BROTHERS, THE

R
Reviews

A glib, cynical romantic comedy, The Brothers has all the emotional depth and honesty of a Ford ad, only with worse production values. The plot follows four black friends through the ups and downs of their love lives. Jackson Smith (Morris Chestnut), a doctor, is the most sympathetic of the four. On the surface a smooth ladies' man, he secretly suffers from a recurring nightmare in which a woman in a wedding gown pulls a gun on him. Jackson thinks that's why he can't make long-term commitments, although his parents could play a part as well. His mother Louise (Jenifer Lewis) flaunts tight, revealing clothes, while her divorced husband Fred (Clifton Powell) has turned into an aging Lothario.

Lawyer Brian Palmer (Bill Bellamy), on the other hand, has no desire to find a steady girlfriend, even if it means being stalked by the women he's dumped. Although Brian pretends to be hard-hearted, he would like nothing more than love and affection from his emotionally distant mother, Helen (Aloma Wright). Derrick West (D.L. Hughley) seems to be happily married to Sheila (Tamala R. Jones), but he's afraid to let his friends know that his sex life is disappointing.

Terry White (Shemar Moore), the fourth member of 'the brothers,' startles the group when he announces that he plans to marry BeBe (Susan Dalian). Jackson is supportive of the marriage, even more so after he falls for freelance photographer Denise (Gabrielle Union). Brian thinks Terry should hold out. As he puts it, 'We're single black professional men. We're the cream of the crop, and sisters ain't up to the job.' Derrick is too busy arguing with his wife about oral sex to add much to the debate.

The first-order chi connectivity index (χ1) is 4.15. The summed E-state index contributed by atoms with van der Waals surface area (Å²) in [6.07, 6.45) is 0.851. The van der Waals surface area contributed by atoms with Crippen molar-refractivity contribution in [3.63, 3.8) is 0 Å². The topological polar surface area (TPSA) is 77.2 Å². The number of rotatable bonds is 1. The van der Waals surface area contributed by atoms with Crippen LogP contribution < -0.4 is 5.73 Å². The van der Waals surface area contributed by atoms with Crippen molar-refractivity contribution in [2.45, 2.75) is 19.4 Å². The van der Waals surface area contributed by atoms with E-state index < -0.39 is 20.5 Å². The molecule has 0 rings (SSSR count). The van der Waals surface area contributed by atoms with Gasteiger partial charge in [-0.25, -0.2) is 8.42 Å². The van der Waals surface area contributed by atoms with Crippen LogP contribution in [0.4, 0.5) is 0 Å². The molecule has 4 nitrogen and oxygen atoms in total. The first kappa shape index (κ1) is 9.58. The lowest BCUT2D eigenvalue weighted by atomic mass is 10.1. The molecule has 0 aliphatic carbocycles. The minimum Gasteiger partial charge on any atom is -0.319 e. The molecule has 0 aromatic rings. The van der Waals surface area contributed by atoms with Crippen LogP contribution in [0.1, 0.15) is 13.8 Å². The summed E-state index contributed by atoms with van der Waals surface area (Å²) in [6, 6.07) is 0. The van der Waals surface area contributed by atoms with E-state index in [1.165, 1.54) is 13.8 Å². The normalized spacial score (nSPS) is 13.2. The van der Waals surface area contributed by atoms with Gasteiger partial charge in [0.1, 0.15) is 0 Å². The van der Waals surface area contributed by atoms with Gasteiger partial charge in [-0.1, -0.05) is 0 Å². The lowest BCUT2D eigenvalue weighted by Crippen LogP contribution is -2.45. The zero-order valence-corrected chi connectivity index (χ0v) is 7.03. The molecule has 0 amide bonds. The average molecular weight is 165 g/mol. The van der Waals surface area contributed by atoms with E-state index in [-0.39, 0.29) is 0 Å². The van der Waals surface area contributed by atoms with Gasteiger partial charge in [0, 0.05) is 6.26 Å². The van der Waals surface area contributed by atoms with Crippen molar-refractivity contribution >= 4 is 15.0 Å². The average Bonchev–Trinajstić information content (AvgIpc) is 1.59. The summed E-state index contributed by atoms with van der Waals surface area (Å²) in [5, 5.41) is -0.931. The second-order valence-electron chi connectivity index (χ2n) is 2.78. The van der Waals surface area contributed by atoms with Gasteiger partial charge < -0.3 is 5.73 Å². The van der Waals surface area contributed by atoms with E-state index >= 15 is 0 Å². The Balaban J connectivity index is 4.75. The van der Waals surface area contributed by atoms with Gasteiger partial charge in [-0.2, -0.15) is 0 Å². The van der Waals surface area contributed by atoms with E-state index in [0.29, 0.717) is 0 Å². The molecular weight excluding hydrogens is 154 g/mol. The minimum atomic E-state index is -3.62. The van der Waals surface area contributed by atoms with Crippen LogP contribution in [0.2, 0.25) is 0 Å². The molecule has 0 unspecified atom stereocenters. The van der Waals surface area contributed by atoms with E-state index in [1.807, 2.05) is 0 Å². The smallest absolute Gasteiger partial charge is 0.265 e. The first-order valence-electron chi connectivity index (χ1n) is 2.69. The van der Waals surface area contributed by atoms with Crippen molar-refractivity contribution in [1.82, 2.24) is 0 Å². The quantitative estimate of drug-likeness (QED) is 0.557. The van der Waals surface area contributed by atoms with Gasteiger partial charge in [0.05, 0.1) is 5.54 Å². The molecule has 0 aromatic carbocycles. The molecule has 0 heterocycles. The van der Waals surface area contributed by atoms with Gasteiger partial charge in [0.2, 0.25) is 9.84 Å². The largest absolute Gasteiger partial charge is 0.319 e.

Things go so well between Jackson and Denise that he surprises himself by confessing his love for her. But Denise has a secret: She once dated Jackson's father, Fred. When Jackson finds out during Terry's bachelor party, he breaks up with her. The dreary montage that follows--a disconsolate Jackson walking through a park alone, Derrick locked out of his house, Fred and Louise getting back together--evokes all the worst excesses of Doris Day romances. When Jackson sees Denise with another man, he must confront his worst fears to solve his problems.

Chestnut has a romantic lead's looks, but the plot requires him to spend most of the film in a sullen funk. The other three leads lack both expertise and conviction. It's up to the older stars, in particular a radiant Jenifer Lewis, to bring some acting chops to the film. Even they can't salvage a script that ranges from saccharine to ludicrous. Males will most likely be indifferent towards The Brothers, while females may decide that the film confirms their worst fears about the opposite sex.

--Daniel Eagan